Every guest into the event was handed a free meal ticket and the choice of a lei, Pikachu paper hat, or both. (Naturally, being the fun loving being I am I opted for both even if the Pikachu hat was too small for my fat head). The food wasn’t mindblowing, but it was very well presented, there was a fair bit too each portion, and it tasted good. Every now and then we were joined by a Rowlett, Litten, Popplio, and Pikachu. They would wonder onto the floor, pose for photos and videos for a while and then head off to take a break. These mascot suits were absurdly good looking, every single one was incredibly accurate- and adorable to boot. Whoever was in them retained a bouncy and overall animated demeanour every time I saw them (but held still briefly for photos), and they were a huge hit.
Seeing as Conor has pretty much covered everything in the event I shant write much more. What I will say is I think the weaker points of this event were it being a bit too long given what there was to do there. The speakers by the stage gave out some unfortunately nasty sounds every now and then (usually had 5+ people in the vicinity visibly cringing from certain sound effects), and the queues could have been labelled and managed a bit better.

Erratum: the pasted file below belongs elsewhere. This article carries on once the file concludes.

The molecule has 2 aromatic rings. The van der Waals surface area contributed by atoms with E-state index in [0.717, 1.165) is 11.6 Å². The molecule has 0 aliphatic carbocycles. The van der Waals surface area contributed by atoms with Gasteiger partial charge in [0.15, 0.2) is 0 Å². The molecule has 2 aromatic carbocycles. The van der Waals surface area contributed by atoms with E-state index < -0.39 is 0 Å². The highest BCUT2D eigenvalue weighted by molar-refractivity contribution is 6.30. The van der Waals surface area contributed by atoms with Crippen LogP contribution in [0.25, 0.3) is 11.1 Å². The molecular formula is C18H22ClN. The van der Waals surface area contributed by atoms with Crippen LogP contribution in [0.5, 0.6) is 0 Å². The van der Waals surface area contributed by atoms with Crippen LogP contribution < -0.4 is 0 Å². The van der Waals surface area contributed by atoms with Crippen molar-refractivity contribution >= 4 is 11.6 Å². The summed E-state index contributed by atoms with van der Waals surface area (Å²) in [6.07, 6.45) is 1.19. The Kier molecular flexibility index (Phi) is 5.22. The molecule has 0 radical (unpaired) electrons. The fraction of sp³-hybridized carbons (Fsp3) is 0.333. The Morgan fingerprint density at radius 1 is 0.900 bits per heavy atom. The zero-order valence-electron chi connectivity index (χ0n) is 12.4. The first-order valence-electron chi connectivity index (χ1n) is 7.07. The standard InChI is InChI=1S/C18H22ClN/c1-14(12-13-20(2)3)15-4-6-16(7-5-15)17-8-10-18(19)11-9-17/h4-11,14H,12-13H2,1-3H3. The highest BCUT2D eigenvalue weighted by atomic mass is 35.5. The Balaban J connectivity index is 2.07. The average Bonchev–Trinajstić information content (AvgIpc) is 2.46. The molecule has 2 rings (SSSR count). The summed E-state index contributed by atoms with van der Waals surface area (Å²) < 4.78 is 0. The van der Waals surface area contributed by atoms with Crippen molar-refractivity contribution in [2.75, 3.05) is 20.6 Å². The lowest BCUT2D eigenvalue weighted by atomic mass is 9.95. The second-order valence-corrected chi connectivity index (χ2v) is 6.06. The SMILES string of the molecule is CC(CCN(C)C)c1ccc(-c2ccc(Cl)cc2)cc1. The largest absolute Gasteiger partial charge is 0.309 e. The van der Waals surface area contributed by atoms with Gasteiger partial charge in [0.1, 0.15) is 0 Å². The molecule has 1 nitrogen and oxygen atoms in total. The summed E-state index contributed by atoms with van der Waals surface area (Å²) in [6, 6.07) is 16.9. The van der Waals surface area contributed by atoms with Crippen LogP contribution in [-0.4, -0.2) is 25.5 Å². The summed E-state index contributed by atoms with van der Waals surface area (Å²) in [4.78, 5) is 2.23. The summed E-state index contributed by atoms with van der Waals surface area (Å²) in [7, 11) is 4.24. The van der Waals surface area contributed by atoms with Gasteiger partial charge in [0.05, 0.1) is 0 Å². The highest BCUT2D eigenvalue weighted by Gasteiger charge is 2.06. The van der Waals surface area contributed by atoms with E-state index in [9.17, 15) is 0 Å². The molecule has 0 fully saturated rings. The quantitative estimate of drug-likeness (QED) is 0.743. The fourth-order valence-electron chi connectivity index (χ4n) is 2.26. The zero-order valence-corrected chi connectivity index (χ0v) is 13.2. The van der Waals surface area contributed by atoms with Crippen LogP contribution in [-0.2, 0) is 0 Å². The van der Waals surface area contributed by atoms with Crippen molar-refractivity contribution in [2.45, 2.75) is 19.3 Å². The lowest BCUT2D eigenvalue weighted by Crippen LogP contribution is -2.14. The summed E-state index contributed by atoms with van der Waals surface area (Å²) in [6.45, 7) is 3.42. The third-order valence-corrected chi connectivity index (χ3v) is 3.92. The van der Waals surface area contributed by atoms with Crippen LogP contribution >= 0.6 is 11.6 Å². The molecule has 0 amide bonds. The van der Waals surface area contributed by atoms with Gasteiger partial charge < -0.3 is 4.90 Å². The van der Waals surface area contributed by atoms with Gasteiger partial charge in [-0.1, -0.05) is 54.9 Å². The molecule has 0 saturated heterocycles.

Overall the event was jaw-dropping. The amount of time, effort (and money) that must have gone into it paid off extremely well. Attendees seemed in good spirits, the stage remained highly engaging, Streetpasses were aplenty, and every single little bit of attention to detail was magnificent. Last year there was a similar, but smaller event held by Nintendo UK launching Super Mario Maker, a celebration that was born out of gratitude for the community. This event was just that- and then some (and then some more. And some more). Being in the EU we often get products later than other places, and miss out on special editions and such, so it’s a true privilege that UK fans are able to experience things like this, one that certainly hasn’t gone unappreciated.